What Is Greatness?

GreatnessSuccessful people of every age have been able to be in tune with the societal values of their time. They’ve been able to identify the right time and place parameters for success. Their contribution to this world carries on beyond the year, the decade or the century.  Their impact has been far greater than superficial formulas and 15-minutes of fame rather they have made positive contributions that have been called upon again and again.  Greatness has to have the capacity to travel well from one era to another.

Greatness doesn’t always produce immediate success. Herman Melville wrote Moby Dick at the height of his creative achievements but it didn’t sell well. Unable to support himself as a writer, Melville worked as a business clerk. Eventually, the culture caught up with his work and applauded. The work of Henry David Thoreau, who wrote the classic Walden, went unnoticed in his day as well, and he died in obscurity.

There is often a gap between immediate success and eventual acknowledgement and because of this, we often say that great people are ahead of their times, but are they? When the renowned piano teacher Nadia Boulanger was asked whether she believed great, innovative composers are ahead of their time, she replied, “Why don’t we just say that the audiences are late.”

Great people often represent the beginning of change and because of this great people may seem to be unique, isolated and even out of touch. As a result, the depth of their contribution and their full worth may not be recognized for decades and even centuries. This happened to Leonardo da Vinci. Many of his major accomplishments and ideas, such as the airplane, the helicopter, roller bearings, air conditioning and the self-driven car, weren’t even comprehended until 20-century technology became available.

There are people who possess another form of greatness, about which questions of fame, success, and recognitions by contemporaries or later generations are entirely irrelevant. These are people whose greatness results simply from the nature of their being and need not be translated into external accomplishments. They don’t have to write symphonies, paint pictures or write books. For these people, greatness is lived solely out the inside, through their thoughts and feelings. Not through their actions. Their stories don’t make for dramatic biography. The significance of their lives is not what happens to them. It’s not what they do or what they produce. Rather, they lead lives of inner silence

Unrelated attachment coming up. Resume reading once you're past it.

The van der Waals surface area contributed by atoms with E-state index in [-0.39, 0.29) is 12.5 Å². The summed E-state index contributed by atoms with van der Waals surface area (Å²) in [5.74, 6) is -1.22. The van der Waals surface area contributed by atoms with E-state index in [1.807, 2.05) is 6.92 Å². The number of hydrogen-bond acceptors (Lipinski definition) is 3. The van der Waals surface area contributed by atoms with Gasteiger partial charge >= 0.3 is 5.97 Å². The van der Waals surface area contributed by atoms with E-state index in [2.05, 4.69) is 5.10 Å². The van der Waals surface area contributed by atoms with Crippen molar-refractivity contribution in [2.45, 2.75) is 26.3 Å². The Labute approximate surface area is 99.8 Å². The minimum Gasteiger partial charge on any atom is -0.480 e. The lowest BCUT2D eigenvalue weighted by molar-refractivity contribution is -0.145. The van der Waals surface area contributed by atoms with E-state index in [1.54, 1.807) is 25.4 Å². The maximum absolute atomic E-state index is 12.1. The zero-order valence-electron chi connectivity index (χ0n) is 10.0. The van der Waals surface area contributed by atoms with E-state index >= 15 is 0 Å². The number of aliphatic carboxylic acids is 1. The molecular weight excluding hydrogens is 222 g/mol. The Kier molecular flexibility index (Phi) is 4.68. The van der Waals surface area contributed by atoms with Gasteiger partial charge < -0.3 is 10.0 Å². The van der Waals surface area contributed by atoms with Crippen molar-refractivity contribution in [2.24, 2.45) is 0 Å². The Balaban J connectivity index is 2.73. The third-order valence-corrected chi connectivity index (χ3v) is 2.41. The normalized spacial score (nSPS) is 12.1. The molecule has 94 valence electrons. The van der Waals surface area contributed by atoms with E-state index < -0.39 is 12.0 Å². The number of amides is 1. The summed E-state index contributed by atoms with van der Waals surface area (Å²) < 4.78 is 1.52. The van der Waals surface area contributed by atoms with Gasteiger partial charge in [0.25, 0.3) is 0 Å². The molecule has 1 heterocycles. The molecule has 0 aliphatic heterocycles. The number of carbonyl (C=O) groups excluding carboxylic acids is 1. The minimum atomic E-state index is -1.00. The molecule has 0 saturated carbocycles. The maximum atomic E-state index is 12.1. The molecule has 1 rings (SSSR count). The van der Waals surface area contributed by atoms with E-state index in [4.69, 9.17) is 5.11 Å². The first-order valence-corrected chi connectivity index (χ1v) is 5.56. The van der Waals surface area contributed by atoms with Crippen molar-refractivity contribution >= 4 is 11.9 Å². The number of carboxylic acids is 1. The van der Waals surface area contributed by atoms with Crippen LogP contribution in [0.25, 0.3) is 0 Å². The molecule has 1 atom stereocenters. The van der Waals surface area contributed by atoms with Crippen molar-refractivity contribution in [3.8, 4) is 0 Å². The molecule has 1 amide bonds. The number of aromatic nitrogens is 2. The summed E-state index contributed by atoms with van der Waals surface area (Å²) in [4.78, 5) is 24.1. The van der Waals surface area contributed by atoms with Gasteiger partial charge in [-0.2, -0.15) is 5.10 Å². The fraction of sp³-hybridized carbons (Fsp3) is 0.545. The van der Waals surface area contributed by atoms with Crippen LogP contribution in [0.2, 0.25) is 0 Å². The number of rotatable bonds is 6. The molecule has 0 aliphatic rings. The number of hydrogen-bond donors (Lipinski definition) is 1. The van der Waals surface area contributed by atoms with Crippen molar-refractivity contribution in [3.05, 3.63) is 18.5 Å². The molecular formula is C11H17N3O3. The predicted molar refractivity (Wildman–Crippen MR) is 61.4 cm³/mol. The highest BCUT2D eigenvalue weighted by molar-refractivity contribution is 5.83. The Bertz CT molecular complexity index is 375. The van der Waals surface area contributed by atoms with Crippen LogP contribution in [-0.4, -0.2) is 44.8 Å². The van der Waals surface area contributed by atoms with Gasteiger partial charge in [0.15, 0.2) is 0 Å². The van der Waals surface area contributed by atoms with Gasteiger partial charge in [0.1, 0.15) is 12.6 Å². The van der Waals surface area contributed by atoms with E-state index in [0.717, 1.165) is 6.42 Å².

They represent the other side of greatness without success or fame. We don’t think of them, “making it” in societal terms. Yet they have a total commitment to the best of life and the betterment of society. Roman philosopher and statesman Seneca wrote, “One can be helped by a great man even when he is silent.”

Some of these quiet greats have been religious contemplatives, whose lives provide an affirmative answer to the question philosophers love to ask: If a tree falls in the forest and no one hears it, has it made any sound?

Others are not religious per se, but they may have only limited contact with the wider world. Your sweet and generous next-door neighbor who is loved by the whole community may not be remembered by history after she’s gone but in terms of real personal greatness, her profound ability to enliven the value of love in others makes her as great as Marie Curie. It’s just that her territory of influence is less comprehensive. However, through her developed qualities she teaches greatness to her family, friends and thus she deeply influences her world.

Therefore, in the history of great people, the distinction is not so much between greatness manifesting itself in the small arena of life and in a very large one.

Greatness is normal, it’s natural, it’s necessary, and it’s certainly beneficial for us all, although it may have little to do with fame or even success. While success is dependent upon external circumstance and local criteria, greatness is an inner contract between the individual and the universe to create and discover deepening qualities of life and how best to express them. As Ralph Waldo Emerson wrote, “According to the depth from which you draw your life, such is the depth of your accomplishment, manners and presence.”

Great people are those who allow greatness to blossom. It’s not so much the kind of activity they’re involved in, be it music, gardening, raising children or finding the cure for a disease. It’s the effect they have on all of us. It doesn’t really matter whether they’re well known or not; great people can create effects even on the quietest levels of life.

There’s no doubt that we need greatness in our society more than we need any other single human or natural resource. Fortunately, for perhaps the first time in history we can think about the possibility of an entire society of great individuals. Anyone who is willing to take on the responsibility of his or her own greatness is giving the rest of us and all societies to come the best gift possible.

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